Neurons and axon in cell differentiation

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Cellular differentiation

Cellular differentiation
Neurons of a mouse hippocampus at 2 days of differentiation in culture. A long axon (middle right) branches out from the neuron, top-left, forming a structure called a branch point. This structure will give rise to future axonal branches. A few short neurites can be seen extending from the middle neuron, as well as a long axon (bottom left) which branches out and forms a most peculiar structure called an axonal growth cone. This image shows the sub-cellular location of the various components of the neuronal cytoskeleton: the microtubules in green, marked with an anti-alpha-tubulin antibody, extend all the way along the cell and invade the entire surface of the axonal growth cone and branch point. The actin cytoskeleton in red, marked with Phalloidin, lies at the end of the neurites, axonal growth cone and branch point. The protein binding to the STOP microtubules in blue is very enriched all the way along the axon, in the axonal growth cone and branch point.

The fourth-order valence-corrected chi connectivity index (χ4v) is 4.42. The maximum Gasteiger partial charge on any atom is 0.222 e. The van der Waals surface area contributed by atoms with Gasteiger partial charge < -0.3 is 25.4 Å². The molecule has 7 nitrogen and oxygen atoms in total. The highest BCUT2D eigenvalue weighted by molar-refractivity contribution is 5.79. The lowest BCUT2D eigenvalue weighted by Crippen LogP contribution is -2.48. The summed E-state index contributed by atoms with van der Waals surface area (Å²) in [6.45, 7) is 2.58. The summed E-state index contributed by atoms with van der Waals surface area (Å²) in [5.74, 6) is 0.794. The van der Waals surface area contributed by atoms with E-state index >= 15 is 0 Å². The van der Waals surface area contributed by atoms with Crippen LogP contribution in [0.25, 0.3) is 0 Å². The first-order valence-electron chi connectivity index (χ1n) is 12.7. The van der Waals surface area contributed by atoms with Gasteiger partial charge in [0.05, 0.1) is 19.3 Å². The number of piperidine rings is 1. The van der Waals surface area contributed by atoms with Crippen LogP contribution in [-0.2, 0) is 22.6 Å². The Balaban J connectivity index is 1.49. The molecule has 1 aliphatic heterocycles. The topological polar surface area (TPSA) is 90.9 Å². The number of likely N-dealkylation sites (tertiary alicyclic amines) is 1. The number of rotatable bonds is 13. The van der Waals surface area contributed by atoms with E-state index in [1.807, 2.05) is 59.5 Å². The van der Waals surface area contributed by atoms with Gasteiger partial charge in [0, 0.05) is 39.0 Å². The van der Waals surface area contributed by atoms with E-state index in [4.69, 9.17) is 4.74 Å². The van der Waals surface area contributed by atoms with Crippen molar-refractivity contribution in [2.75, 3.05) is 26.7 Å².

Cellular differentiation

Cellular differentiation
Neurons of a mouse hippocampus at 2 days of differentiation in culture. A few short neurites extend out of the cell body (top right) as well as a long axon (bottom left) which branches out. This image shows the sub-cellular location of the various components of the neuronal cytoskeleton: the microtubules in green, marked with an anti-alpha-tubulin antibody, extend all the way along the surface of the cell. The actin cytoskeleton in red, marked with Phalloidin, lies at the end of the neurites and axon, in a most peculiar structure called a growth cone. The protein binding to the STOP microtubules in blue is very enriched in the axon.

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